Verb

before the 12th century, in the meaning defined at transitive sense 1b

Noun

before the 12th century, in the meaning defined at sense 1a

History and Etymology for bind

Verb and Noun

Middle English, from Old English bindan; akin to Old High German bintan to bind, Greek peisma cable, Sanskrit badhnāti he ties

Learn More About bind

Time Traveler for bind

Time Traveler

The first known use of bind was before the 12th century

See more words from the same century

Dictionary Entries Near bind

Binche lace

bind

binder

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Statistics for bind

Last Updated

18 May 2022

Cite this Entry

“Bind.” Merriam-Webster.com Dictionary, Merriam-Webster, https://www.merriam-webster.com/dictionary/bind. Accessed 18 May. 2022.

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More Definitions for bind

bind

verb
\ ˈbīnd How to pronounce bind (audio) \
bound\ ˈbau̇nd \; binding

Kids Definition of bind

 (Entry 1 of 2)

1 : to tie or wrap securely (as with string or rope) The machine binds the hay into bales.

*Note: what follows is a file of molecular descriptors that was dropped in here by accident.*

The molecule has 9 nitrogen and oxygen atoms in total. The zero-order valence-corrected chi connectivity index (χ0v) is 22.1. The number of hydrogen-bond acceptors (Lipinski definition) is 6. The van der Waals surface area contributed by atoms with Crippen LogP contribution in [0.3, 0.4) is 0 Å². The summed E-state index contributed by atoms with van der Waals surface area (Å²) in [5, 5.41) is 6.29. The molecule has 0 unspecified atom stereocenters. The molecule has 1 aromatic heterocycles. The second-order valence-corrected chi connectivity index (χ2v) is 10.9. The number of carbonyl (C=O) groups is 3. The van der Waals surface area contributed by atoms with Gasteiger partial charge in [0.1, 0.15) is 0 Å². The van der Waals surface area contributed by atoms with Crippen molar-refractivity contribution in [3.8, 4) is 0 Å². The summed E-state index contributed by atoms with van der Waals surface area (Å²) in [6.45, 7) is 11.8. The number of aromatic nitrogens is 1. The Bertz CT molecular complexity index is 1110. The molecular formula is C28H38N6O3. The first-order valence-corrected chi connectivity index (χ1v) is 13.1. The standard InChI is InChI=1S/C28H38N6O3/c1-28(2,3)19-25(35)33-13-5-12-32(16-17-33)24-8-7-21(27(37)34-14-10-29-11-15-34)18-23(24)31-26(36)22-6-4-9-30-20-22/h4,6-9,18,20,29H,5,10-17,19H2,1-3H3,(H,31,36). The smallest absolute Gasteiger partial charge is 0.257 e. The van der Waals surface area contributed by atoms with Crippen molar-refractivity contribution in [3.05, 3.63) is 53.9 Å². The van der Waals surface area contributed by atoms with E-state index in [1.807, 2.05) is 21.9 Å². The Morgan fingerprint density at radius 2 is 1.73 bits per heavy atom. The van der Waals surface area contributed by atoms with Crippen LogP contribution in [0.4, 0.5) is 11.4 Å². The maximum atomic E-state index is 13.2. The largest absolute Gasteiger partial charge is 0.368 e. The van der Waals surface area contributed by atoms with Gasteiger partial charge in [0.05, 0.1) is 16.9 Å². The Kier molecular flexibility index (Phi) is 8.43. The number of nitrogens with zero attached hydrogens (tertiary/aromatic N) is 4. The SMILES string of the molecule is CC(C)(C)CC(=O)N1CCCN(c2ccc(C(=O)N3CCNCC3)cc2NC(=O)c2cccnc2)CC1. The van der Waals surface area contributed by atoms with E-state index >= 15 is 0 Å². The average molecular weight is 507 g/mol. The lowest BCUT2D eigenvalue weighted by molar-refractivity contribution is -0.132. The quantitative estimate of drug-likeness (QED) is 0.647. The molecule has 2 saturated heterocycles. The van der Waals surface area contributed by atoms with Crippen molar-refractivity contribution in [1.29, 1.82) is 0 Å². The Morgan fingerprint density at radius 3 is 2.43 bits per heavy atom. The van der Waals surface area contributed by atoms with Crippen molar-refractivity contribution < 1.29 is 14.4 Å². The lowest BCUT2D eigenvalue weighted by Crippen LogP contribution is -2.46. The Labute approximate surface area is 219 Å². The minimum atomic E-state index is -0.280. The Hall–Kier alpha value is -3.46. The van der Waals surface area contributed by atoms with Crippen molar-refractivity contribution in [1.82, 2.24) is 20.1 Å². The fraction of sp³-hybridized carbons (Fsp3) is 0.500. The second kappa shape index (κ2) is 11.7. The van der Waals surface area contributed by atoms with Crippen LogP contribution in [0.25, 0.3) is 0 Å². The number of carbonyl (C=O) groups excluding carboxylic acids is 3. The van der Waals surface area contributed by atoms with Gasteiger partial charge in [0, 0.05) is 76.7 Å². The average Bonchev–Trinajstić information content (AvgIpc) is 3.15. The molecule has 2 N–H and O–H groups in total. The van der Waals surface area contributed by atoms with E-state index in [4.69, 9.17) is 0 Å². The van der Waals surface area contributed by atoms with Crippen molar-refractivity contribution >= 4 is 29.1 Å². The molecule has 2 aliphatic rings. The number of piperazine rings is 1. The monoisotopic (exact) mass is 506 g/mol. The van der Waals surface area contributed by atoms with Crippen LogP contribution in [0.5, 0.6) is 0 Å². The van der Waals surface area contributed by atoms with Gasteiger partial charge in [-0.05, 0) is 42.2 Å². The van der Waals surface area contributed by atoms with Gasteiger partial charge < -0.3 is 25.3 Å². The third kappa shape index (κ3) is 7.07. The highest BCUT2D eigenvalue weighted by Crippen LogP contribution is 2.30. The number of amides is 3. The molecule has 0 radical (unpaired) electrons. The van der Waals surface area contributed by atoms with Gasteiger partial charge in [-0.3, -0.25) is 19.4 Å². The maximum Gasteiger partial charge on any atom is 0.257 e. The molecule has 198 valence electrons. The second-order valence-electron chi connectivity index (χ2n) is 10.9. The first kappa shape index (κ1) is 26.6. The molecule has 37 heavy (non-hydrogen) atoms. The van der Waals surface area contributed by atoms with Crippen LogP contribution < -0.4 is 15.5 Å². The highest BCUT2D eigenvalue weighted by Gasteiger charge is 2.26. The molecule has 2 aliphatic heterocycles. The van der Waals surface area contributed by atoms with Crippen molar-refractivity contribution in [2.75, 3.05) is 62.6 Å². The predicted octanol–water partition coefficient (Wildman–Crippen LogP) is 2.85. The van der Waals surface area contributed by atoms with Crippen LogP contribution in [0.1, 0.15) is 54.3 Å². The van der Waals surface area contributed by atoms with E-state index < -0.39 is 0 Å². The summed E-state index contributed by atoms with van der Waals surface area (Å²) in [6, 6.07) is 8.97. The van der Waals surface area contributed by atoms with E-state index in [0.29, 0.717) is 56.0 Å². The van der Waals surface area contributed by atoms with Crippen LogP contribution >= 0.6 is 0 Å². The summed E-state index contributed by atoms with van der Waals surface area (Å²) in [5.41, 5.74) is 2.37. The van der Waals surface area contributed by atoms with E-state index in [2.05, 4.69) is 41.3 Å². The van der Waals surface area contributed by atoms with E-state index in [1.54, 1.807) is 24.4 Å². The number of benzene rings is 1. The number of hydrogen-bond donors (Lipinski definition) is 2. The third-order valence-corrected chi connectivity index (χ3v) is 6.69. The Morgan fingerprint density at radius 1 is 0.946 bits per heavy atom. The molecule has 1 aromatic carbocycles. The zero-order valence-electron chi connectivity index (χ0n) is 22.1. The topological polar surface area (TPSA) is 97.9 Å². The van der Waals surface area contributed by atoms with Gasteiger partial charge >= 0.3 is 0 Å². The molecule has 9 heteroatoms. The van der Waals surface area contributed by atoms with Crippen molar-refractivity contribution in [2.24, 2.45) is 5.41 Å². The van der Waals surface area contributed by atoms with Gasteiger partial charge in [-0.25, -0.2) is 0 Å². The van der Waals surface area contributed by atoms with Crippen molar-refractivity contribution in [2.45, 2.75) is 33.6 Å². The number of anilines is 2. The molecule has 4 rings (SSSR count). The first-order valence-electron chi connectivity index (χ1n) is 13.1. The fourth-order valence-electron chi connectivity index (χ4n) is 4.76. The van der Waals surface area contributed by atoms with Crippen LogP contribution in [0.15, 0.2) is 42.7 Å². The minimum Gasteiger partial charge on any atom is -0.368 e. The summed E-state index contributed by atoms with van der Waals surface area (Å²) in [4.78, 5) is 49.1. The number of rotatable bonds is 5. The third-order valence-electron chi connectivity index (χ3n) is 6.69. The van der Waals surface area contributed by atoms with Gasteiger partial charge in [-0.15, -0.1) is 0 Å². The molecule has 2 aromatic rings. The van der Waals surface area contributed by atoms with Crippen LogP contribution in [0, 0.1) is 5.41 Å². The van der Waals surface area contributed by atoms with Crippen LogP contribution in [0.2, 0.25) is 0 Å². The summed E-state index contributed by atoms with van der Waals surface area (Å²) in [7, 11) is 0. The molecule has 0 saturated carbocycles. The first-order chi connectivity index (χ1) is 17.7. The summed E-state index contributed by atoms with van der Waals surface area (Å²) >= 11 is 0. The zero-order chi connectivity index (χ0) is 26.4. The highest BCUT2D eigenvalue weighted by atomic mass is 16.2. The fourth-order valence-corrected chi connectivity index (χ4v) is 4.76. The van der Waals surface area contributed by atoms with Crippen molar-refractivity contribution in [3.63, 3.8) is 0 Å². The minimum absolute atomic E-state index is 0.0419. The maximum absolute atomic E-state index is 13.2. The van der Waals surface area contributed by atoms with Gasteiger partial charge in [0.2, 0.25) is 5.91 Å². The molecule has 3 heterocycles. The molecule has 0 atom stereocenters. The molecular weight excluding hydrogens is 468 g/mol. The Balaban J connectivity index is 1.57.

2 : to hold or restrict by force or obligation The oath binds you.
3 : to wrap or cover with a bandage bind a wound
4 : to cause to be joined together closely … the increased affection which comes to bind households…— Louisa May Alcott, Little Women
5 : to fasten together and enclose in a cover bind a book

bind

noun

Kids Definition of bind (Entry 2 of 2)

: a difficult situation I'm in a real bind.

bind

verb
\ ˈbīnd How to pronounce bind (audio) \
bound\ ˈbau̇nd How to pronounce bind (audio) \; binding

Medical Definition of bind

 (Entry 1 of 2)

transitive verb

1 : to wrap up (an injury) with a cloth : bandage binding up the gash with clean gauze
2 : to take up and hold usually by chemical forces : combine with cellulose binds water
3 : to make costive : constipate

intransitive verb

1a : to form a cohesive mass
b : to combine or be taken up especially by chemical action antibody binds to a specific antigen
2 : to hamper free movement

bind

noun

Medical Definition of bind (Entry 2 of 2)

1 : something that binds
2 : the act of binding : the state of being bound — see double bind

bind

transitive verb
\ ˈbīnd How to pronounce bind (audio) \
bound\ ˈbau̇nd How to pronounce bind (audio) \; binding

Legal Definition of bind

1a : to make responsible for an obligation (as under a contract) agents have the power to bind the insurer— R. I. Mehr
b : to burden with an obligation prevented married women from binding their property— J. H. Friedenthal et al.
2 : to exert control over : constrain by legal authority this court is bound by precedent
3 : to bring (an insurance policy) into effect by an oral communication or a binder

More from Merriam-Webster on bind

Nglish: Translation of bind for Spanish Speakers

Britannica English: Translation of bind for Arabic Speakers